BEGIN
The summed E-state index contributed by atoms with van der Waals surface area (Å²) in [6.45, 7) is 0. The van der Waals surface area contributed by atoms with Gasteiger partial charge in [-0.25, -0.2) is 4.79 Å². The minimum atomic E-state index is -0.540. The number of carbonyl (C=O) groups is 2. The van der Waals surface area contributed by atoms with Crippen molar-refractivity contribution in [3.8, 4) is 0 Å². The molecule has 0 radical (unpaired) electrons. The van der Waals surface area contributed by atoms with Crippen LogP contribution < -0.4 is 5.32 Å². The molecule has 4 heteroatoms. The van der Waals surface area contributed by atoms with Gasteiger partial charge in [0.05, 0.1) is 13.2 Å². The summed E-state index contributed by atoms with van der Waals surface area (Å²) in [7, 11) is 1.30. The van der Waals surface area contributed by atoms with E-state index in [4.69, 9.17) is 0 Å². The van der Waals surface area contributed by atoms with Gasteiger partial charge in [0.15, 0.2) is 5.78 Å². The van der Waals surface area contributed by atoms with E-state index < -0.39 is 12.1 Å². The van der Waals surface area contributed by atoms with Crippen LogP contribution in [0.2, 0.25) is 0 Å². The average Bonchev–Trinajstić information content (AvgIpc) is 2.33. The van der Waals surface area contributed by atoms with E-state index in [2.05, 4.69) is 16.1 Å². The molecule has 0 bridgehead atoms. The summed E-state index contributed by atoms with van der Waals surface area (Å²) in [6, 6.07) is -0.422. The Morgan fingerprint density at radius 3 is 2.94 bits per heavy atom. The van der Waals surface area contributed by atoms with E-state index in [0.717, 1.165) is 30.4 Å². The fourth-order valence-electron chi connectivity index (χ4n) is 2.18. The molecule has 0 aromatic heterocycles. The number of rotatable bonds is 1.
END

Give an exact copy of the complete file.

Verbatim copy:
The summed E-state index contributed by atoms with van der Waals surface area (Å²) in [6.45, 7) is 0. The van der Waals surface area contributed by atoms with Gasteiger partial charge in [-0.25, -0.2) is 4.79 Å². The minimum atomic E-state index is -0.540. The number of carbonyl (C=O) groups is 2. The van der Waals surface area contributed by atoms with Crippen molar-refractivity contribution in [3.8, 4) is 0 Å². The molecule has 0 radical (unpaired) electrons. The van der Waals surface area contributed by atoms with Crippen LogP contribution < -0.4 is 5.32 Å². The molecule has 4 heteroatoms. The van der Waals surface area contributed by atoms with Gasteiger partial charge in [0.05, 0.1) is 13.2 Å². The summed E-state index contributed by atoms with van der Waals surface area (Å²) in [7, 11) is 1.30. The van der Waals surface area contributed by atoms with E-state index in [4.69, 9.17) is 0 Å². The van der Waals surface area contributed by atoms with Gasteiger partial charge in [0.15, 0.2) is 5.78 Å². The van der Waals surface area contributed by atoms with E-state index < -0.39 is 12.1 Å². The van der Waals surface area contributed by atoms with Crippen LogP contribution in [0.2, 0.25) is 0 Å². The average Bonchev–Trinajstić information content (AvgIpc) is 2.33. The van der Waals surface area contributed by atoms with E-state index in [2.05, 4.69) is 16.1 Å². The molecule has 0 bridgehead atoms. The summed E-state index contributed by atoms with van der Waals surface area (Å²) in [6, 6.07) is -0.422. The Morgan fingerprint density at radius 3 is 2.94 bits per heavy atom. The van der Waals surface area contributed by atoms with E-state index in [0.717, 1.165) is 30.4 Å². The fourth-order valence-electron chi connectivity index (χ4n) is 2.18. The molecule has 0 aromatic heterocycles. The number of rotatable bonds is 1.